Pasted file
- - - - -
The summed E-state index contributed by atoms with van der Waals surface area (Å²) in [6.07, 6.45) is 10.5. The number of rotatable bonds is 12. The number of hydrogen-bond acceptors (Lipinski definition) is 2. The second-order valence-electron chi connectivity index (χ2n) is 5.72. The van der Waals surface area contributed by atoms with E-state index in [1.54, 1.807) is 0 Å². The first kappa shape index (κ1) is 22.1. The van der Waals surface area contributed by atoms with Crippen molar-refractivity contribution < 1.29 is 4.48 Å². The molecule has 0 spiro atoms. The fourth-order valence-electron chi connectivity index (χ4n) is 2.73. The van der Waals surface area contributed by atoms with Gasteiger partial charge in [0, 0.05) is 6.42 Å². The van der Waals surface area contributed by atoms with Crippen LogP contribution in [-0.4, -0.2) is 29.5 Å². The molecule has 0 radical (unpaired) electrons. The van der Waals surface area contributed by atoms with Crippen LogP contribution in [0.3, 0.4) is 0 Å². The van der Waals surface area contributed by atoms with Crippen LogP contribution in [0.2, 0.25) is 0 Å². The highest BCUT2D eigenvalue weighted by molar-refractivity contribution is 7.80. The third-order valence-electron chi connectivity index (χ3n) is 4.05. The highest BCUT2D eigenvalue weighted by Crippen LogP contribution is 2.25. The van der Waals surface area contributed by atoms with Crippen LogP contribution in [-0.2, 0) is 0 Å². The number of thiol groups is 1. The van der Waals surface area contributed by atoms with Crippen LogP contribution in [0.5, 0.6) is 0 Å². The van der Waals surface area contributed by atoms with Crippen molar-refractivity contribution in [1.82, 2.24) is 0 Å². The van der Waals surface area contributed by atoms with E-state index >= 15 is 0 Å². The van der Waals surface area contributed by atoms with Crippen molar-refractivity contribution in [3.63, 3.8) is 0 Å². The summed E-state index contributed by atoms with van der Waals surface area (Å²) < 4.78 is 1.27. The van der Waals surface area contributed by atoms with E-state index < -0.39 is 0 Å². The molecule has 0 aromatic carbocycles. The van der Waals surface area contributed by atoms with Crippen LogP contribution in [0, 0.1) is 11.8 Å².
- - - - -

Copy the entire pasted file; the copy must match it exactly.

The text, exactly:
The summed E-state index contributed by atoms with van der Waals surface area (Å²) in [6.07, 6.45) is 10.5. The number of rotatable bonds is 12. The number of hydrogen-bond acceptors (Lipinski definition) is 2. The second-order valence-electron chi connectivity index (χ2n) is 5.72. The van der Waals surface area contributed by atoms with E-state index in [1.54, 1.807) is 0 Å². The first kappa shape index (κ1) is 22.1. The van der Waals surface area contributed by atoms with Crippen molar-refractivity contribution < 1.29 is 4.48 Å². The molecule has 0 spiro atoms. The fourth-order valence-electron chi connectivity index (χ4n) is 2.73. The van der Waals surface area contributed by atoms with Gasteiger partial charge in [0, 0.05) is 6.42 Å². The van der Waals surface area contributed by atoms with Crippen LogP contribution in [-0.4, -0.2) is 29.5 Å². The molecule has 0 radical (unpaired) electrons. The van der Waals surface area contributed by atoms with Crippen LogP contribution in [0.3, 0.4) is 0 Å². The van der Waals surface area contributed by atoms with Crippen LogP contribution in [0.2, 0.25) is 0 Å². The highest BCUT2D eigenvalue weighted by molar-refractivity contribution is 7.80. The third-order valence-electron chi connectivity index (χ3n) is 4.05. The highest BCUT2D eigenvalue weighted by Crippen LogP contribution is 2.25. The van der Waals surface area contributed by atoms with Crippen LogP contribution in [-0.2, 0) is 0 Å². The number of thiol groups is 1. The van der Waals surface area contributed by atoms with Crippen LogP contribution in [0.5, 0.6) is 0 Å². The van der Waals surface area contributed by atoms with Crippen molar-refractivity contribution in [1.82, 2.24) is 0 Å². The van der Waals surface area contributed by atoms with E-state index >= 15 is 0 Å². The van der Waals surface area contributed by atoms with Crippen molar-refractivity contribution in [3.63, 3.8) is 0 Å². The summed E-state index contributed by atoms with van der Waals surface area (Å²) < 4.78 is 1.27. The van der Waals surface area contributed by atoms with E-state index < -0.39 is 0 Å². The molecule has 0 aromatic carbocycles. The van der Waals surface area contributed by atoms with Crippen LogP contribution in [0, 0.1) is 11.8 Å².